Kubernetes in Docker (KinD)

Tutorial Highlights & Transcript

  • 00:00 - Beginning of video

    • Hello guys, I'm Luis, I'm going to be presenting KinD. So yeah.

  • 00:19 - Agenda

    • So what do we have for the agenda? What we have: what is KinD, why KinD, installing KinD.

  • 00:28 - What is KinD?

    • And so what is KinD, right? I'm not going to talk about the objective of being a good person, right? So KinD is the short for Kubernetes and Docker. KinD is a tool for running local Kubernetes clusters using Docker containers as notes. And it was primarily designed for testing Kubernetes itself, but may be used for local development or CI.

  • 00:56 - Why KinD? What do you need?

    • So why KinD? As we mentioned, we use it for development purposes. So it should be fast and lightweight, and it would be easy to use. The only things you need to work with KinD is Docker, GO and KubeCTL is optional, but as we are going to interact with the cluster, we may need it.

  • 01:25 - Installing KinD

    • So installing KinD is very straightforward. I'm using Ubuntu. So first, I need to download GO. And then I just need to run APT install colon. And after that I can install KinD, right? So I'm just going to run this, I'm not going to do it because I already have.

  • 01:50 - Demo of KinD

    • So what do we have for the demo? We will create a cluster, we will interact with the cluster, we are going to create a multi node cluster, we are going to add something to the cluster, and finally remove the cluster. The first thing we need is to install KinD, right, but I have already done that. So I'm going to create a cluster, basically, we just need to type KinD, then create, cluster. And then we will type a name for the cluster. And it will be something like race. As we can see, we are going to create just a simple cluster. It's going to create just one node. It says it is preparing nodes and reading the configuration. You have a cluster created. And we can switch context using this. Oh, well, one thing I forgot to show you that we are not running anything on Docker. So right now after the creation of the cluster, we can see that we have a couple of things running, right. Now we can see that we already have one node running on this cluster. Sorry. And yeah, but we don't need to, like why not? Right? Maybe we can create more nodes. So I'm just going to delete this cluster very quickly. And it's already deleted. Also we can create a cluster from a configuration file. Let me show you those files. So as we can see it is just a simple cluster with three nodes, right? One control plane and two workers. So, we are going to run KinD, create a cluster, then set the config file to be KinD demo, and give it a name. So okay, we can see that it is preparing the nodes as we can see there are three nodes. So, because we have two workers and one control plane, it will take just a couple of seconds that we are running three nodes. Like I mentioned this one for the master node and two workers. And then we can interact with the cluster. We can see that we have three nodes running right. And we can see that those nodes are running on Docker containers. We can see that we're running some pods and some services. After that we are going to remove that cluster. We know that sometimes we need high availability clusters right? So, something that we can do is to run a cluster with multiple master nodes with KinD right. So, we can see that we are going to run a cluster with three master nodes and three worker nodes, right. So it should create six nodes, right. Create a cluster then use or config file KinD demo and we can see that it is running, it's creating the nodes, which will be running four nodes. Okay, so we have our cluster created with the nodes. So we can see that we have all the containers running. We can see that we can create a cluster really fast. We can create highly available clusters, and we can test some other things. Also, we can create pods, just by using KubeCTL apply and then creating a new pod. And yep, and we should remove these clusters. We can remove this cluster really fast. And yeah, basically, that's it. It's just a quick tutorial on how to use this tool.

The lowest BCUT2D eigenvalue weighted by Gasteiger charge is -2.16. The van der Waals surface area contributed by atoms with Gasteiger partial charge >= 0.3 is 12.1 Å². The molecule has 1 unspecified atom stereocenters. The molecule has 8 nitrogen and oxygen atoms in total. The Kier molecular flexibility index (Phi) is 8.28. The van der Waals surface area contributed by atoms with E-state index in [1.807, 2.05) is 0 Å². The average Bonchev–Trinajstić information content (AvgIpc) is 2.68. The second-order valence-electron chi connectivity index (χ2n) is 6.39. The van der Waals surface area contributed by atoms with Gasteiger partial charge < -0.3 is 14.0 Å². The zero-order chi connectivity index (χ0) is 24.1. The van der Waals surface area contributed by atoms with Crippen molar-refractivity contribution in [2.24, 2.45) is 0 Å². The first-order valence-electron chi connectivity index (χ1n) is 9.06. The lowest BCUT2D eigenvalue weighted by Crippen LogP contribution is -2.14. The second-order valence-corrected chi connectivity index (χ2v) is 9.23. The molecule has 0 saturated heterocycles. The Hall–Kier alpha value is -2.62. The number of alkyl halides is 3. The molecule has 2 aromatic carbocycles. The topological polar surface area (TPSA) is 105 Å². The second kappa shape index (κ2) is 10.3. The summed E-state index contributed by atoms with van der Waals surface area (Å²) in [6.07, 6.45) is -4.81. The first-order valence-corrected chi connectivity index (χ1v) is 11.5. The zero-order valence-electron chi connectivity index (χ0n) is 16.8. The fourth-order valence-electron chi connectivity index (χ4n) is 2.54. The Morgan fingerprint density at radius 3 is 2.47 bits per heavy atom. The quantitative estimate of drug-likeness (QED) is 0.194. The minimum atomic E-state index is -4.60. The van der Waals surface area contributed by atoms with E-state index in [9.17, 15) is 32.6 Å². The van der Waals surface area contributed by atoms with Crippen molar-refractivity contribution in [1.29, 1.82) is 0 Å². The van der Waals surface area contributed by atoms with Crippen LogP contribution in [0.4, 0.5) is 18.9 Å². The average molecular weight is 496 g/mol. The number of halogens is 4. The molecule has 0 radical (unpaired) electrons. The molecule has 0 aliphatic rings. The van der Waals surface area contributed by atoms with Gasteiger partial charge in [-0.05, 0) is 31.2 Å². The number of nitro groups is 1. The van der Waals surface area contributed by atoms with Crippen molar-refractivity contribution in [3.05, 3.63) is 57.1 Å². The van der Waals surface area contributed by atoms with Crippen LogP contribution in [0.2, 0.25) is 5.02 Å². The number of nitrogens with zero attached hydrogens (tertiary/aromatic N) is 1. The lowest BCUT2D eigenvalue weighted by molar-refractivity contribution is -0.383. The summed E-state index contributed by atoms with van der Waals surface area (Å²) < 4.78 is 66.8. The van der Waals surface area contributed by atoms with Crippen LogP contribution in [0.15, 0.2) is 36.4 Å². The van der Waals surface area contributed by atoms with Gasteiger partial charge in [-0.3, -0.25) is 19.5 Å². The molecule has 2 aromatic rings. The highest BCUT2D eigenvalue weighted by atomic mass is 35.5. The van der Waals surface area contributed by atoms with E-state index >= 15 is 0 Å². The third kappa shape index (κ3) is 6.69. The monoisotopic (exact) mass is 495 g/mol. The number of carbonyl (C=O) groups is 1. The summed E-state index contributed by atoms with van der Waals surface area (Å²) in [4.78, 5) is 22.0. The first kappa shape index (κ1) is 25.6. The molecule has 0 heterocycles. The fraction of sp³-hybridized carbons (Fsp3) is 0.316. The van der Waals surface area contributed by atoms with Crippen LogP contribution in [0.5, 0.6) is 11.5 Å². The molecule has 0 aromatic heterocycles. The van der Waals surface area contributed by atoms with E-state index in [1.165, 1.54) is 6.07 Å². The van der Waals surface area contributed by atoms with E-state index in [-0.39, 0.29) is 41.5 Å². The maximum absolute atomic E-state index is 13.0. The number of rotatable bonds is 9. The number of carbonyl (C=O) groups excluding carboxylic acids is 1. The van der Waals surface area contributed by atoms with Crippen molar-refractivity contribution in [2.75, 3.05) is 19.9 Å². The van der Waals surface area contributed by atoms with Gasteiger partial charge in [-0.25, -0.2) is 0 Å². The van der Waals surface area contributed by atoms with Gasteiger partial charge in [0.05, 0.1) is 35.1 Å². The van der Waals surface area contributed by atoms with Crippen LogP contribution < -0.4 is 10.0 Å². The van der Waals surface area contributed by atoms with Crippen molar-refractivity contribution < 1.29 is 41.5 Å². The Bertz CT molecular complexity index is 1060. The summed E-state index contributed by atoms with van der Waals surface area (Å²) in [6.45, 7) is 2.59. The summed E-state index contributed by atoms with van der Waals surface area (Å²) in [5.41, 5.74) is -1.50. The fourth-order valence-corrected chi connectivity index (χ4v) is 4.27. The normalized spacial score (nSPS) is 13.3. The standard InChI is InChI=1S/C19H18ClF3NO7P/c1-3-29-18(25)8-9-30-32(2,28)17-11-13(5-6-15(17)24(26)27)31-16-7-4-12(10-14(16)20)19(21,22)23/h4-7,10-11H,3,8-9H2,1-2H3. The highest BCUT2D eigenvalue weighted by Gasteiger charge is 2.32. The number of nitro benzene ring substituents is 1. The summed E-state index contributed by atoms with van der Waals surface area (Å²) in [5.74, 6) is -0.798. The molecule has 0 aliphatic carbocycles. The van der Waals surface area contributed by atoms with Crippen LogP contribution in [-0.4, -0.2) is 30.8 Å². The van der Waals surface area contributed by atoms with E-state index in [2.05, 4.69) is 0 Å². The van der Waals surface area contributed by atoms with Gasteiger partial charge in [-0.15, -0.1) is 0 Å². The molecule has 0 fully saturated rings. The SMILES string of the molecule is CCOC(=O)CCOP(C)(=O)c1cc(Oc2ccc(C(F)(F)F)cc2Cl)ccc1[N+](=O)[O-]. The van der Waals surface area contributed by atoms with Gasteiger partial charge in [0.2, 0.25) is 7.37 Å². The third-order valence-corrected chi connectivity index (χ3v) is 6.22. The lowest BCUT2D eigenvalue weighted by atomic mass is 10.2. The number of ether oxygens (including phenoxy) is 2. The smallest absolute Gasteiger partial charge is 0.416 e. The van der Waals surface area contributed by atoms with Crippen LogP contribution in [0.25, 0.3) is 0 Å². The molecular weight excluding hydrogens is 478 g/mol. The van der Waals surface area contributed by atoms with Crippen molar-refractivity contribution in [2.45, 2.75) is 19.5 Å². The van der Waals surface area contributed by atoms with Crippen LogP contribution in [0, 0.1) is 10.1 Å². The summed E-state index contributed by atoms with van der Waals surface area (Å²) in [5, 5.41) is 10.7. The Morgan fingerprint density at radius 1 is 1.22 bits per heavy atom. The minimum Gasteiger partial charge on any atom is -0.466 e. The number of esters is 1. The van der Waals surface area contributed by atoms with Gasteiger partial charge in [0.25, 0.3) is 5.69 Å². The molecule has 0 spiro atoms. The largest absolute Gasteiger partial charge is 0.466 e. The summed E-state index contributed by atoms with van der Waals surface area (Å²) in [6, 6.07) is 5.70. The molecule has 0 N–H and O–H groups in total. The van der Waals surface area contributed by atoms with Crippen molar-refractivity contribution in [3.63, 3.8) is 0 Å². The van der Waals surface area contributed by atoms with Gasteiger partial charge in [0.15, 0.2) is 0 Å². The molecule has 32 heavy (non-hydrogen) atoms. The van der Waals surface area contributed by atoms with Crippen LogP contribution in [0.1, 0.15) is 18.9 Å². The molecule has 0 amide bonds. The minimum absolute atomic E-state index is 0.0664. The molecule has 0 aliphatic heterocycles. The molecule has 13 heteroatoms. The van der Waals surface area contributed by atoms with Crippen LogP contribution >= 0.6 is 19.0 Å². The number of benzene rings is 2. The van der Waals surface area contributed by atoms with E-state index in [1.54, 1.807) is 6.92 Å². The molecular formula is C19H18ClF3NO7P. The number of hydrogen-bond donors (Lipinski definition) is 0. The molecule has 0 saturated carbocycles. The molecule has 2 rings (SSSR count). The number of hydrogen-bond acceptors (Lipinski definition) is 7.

Luis Ovalle

Luis Ovalle

DevOps Engineer


Luis joined nClouds in 2020 as a DevOps Engineer. He is an AWS Certified Solution Architect - Associate and Hashicorp Certified - Terraform Associate.

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